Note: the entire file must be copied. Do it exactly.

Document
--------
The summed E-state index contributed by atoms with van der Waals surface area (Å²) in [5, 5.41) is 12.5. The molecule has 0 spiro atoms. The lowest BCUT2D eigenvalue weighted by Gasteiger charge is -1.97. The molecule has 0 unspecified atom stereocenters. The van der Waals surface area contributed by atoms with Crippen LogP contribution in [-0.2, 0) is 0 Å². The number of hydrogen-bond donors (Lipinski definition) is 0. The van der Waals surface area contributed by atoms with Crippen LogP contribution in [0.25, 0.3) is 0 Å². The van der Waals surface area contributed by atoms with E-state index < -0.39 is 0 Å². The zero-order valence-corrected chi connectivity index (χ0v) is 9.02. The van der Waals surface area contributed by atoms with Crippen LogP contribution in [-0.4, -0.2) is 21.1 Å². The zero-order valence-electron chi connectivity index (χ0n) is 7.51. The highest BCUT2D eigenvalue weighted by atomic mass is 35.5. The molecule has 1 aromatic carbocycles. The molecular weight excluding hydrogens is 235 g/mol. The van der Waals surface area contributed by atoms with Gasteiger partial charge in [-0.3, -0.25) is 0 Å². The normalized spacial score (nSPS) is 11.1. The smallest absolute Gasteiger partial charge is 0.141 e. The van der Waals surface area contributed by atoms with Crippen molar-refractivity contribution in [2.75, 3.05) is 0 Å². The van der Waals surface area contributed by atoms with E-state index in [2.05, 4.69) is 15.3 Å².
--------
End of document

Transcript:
The summed E-state index contributed by atoms with van der Waals surface area (Å²) in [5, 5.41) is 12.5. The molecule has 0 spiro atoms. The lowest BCUT2D eigenvalue weighted by Gasteiger charge is -1.97. The molecule has 0 unspecified atom stereocenters. The van der Waals surface area contributed by atoms with Crippen LogP contribution in [-0.2, 0) is 0 Å². The number of hydrogen-bond donors (Lipinski definition) is 0. The van der Waals surface area contributed by atoms with Crippen LogP contribution in [0.25, 0.3) is 0 Å². The van der Waals surface area contributed by atoms with E-state index < -0.39 is 0 Å². The zero-order valence-corrected chi connectivity index (χ0v) is 9.02. The van der Waals surface area contributed by atoms with Crippen LogP contribution in [-0.4, -0.2) is 21.1 Å². The zero-order valence-electron chi connectivity index (χ0n) is 7.51. The highest BCUT2D eigenvalue weighted by atomic mass is 35.5. The molecule has 1 aromatic carbocycles. The molecular weight excluding hydrogens is 235 g/mol. The van der Waals surface area contributed by atoms with Gasteiger partial charge in [-0.3, -0.25) is 0 Å². The normalized spacial score (nSPS) is 11.1. The smallest absolute Gasteiger partial charge is 0.141 e. The van der Waals surface area contributed by atoms with Crippen molar-refractivity contribution in [2.75, 3.05) is 0 Å². The van der Waals surface area contributed by atoms with E-state index in [2.05, 4.69) is 15.3 Å².